Is your healthy lifestyle a diet? and other worrisome questions

guilt free brownies

So, I was just bebopping around the internet, soaking up some interesting stories and looking for something to tell you all about when I found this: 5 Signs Your “Healthy Lifestyle” Is Actually A Diet. Most of these things are pretty diet-y, yes, but when I read this, my only thought was that something much more dangerous was afoot.

Orthorexia Nervosa

To me, this read like orthorexia nervosa, or the obsession with a healthy/right/pure diet. While not (yet) classified as a true eating disorder in the DSM-V, it was coined in the early nineties by Steve Bratman, MD. It is an obsession with food quality and exercise. It’s paying penance for any indulgence with more restriction or exercise. It starts with the quest for better health and ends with health alluding you. This specific eating behavior can lead to nutrient deficits and, as you might have guessed when I mentioned the DSM-V, mental and social health problems.

On this blog, I plan on talking about eating well and living well, and I would be so disappointed in myself if I contributed to someone giving up true health (physical, mental, social, emotional, spiritual) for the sake of “right eating.” I had a brush with disordered eating and my interest in studying nutrition came from a desire to help people out of the situation I got myself into, not helping them into that same hole. Orthorexia starts off as a desire to be healthy, but gets taken to the extreme. Remember–eating well is part of a happy, healthy life; it’s eating only healthy foods and exercising religiously at the expense of your friends, family, social life, goals, dreams, and other parts of a truly healthy life that causes problems. The difference really lies in how you think about food.

So, let’s pretend your mom made a cake for you. Or maybe it was that nice neighbor down the street. Or your significant other. In any case, it is a perfect cake–your favorite kind and just how you like it. Do you have a slice, savor it, thank the baker, and go on with your day, maybe with some bounce in your step because someone thought of you? Or do you refuse the cake, even when refusal hurts our lovely baker’s feelings? Do you feel virtuous for turning down that “bad” cake and wonder how anyone could eat something full of so many empty calories? Do you have a small slice and feel guilty about it and maybe punish yourself with less food next mealtime or by running it off? Do you feel like you have lost control if you eat the cake–maybe you could eat it if you had prepared it and knew what went into the making?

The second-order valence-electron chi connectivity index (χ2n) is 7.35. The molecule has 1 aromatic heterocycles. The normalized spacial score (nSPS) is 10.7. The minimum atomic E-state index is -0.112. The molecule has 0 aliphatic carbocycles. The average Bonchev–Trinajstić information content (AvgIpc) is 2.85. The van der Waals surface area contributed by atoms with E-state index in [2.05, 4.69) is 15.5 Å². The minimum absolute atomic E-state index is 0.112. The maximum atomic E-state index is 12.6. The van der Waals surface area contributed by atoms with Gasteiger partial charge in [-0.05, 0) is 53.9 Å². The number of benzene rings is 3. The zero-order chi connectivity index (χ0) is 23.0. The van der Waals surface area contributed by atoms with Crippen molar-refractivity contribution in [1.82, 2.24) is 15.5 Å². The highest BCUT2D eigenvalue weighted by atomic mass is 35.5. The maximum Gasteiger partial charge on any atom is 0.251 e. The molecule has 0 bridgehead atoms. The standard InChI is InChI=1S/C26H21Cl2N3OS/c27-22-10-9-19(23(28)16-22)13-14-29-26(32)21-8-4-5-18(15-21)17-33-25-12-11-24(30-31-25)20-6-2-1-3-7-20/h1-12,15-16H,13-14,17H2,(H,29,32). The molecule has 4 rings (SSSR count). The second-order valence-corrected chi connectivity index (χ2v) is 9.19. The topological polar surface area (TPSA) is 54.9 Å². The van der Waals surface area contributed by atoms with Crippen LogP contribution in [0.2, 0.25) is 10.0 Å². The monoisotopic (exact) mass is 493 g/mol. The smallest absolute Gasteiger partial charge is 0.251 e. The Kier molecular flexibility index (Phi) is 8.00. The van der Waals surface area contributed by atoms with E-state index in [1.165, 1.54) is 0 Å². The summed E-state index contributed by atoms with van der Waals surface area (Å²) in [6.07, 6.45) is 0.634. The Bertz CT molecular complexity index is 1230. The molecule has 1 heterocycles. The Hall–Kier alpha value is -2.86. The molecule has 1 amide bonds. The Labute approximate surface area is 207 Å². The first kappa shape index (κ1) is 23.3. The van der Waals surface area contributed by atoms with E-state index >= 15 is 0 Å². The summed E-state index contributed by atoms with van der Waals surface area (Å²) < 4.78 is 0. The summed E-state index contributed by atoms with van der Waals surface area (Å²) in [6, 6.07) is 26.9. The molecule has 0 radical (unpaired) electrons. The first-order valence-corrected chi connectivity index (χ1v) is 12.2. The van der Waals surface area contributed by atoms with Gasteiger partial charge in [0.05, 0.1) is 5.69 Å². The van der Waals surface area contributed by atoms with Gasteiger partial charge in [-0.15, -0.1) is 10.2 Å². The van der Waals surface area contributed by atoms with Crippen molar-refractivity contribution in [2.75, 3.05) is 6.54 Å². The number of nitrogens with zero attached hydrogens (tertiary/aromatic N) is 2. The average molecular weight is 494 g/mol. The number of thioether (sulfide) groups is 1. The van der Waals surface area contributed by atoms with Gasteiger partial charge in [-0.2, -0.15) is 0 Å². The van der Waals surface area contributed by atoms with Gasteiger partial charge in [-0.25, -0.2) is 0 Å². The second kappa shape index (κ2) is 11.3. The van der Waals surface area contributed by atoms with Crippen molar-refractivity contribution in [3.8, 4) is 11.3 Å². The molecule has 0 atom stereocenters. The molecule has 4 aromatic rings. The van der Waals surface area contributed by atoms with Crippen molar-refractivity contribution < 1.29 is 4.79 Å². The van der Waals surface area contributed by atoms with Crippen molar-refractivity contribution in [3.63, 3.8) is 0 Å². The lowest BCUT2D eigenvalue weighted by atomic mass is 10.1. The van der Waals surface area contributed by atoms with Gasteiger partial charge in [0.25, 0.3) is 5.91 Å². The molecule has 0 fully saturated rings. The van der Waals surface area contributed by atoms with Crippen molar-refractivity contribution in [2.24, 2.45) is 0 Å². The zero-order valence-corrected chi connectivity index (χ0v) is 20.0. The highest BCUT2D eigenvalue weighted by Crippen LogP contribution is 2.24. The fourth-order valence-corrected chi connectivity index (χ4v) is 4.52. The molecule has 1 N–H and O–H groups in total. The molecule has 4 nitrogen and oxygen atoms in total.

If you picked the first one, you need a high-five because it is a rare person with a healthy relationship with food (at least from what I have seen of America). The others–well, that might be an indication that you should look into your food habits. An important hallmark of a healthy way of eating is balance and moderation. That really means that you can eat your cake. A slice now and then isn’t going to make you fat or unhealthy (just like a salad now and then won’t bolster you against unhealthiness if you otherwise don’t eat well).

And while I am at it, moderation, the 80/20 rule, whatever you want to call it–it applies to potato chips, too. Or even Twinkies–as much as I may like to think that everyone would rather a slice of homemade vanilla sponge cake with some frosting, the truth is that some people like Twinkies and they like them lots. And, there is a balance that each person has to figure out for his or herself to find out what fun foods he likes to eat and how often he can eat them and maintain his health.

Intuitive Eating

It might sound crazy after being raised in a world of good food and bad food with the media harping on us about the obesity epidemic, but the whole point of intuitive eating is that you listen to your body and eat whatever you want. While in the beginning, you will probably crave all your forbidden foods–pizza, pasta, ice cream–as you get used to not restricting yourself at all, you’ll come to want vegetables and so-called “good” foods, not because you think that they are something virtuous, but because they are appealing to you and take care of your body.

One great thing about the principles behind intuitive eating is the non-diet approach–it takes your focus away from food every waking hour and forces you to think about how you feel. It is difficult, of course, to train yourself out of the eating habits you’ve picked up. It is hard for many of us to know when to stop since Americans tend not to stop eating when full but rather when the plate is empty or the cereal bowl runs out of milk. Learning to eat slowly and listen to your satiety signals is no easy feat.  And learing to restore a neutral relationship with food is harder still because we are so used to eating (or at least trying to eat) virtuously, rather than for the pleasure of eating good food and taking care of our bodies.

There is a story at Refinery 29 about intuitive eating and about a woman on a journey to live without a diet. Her decision is inspiring and a great way to put healthy eating habits in the spot light. I am still working with developing those selfsame habits, but it has been very rewarding since, to paraphrase the second article, I like guilt-free brownies–those are normal brownies that you don’t feel bad about.


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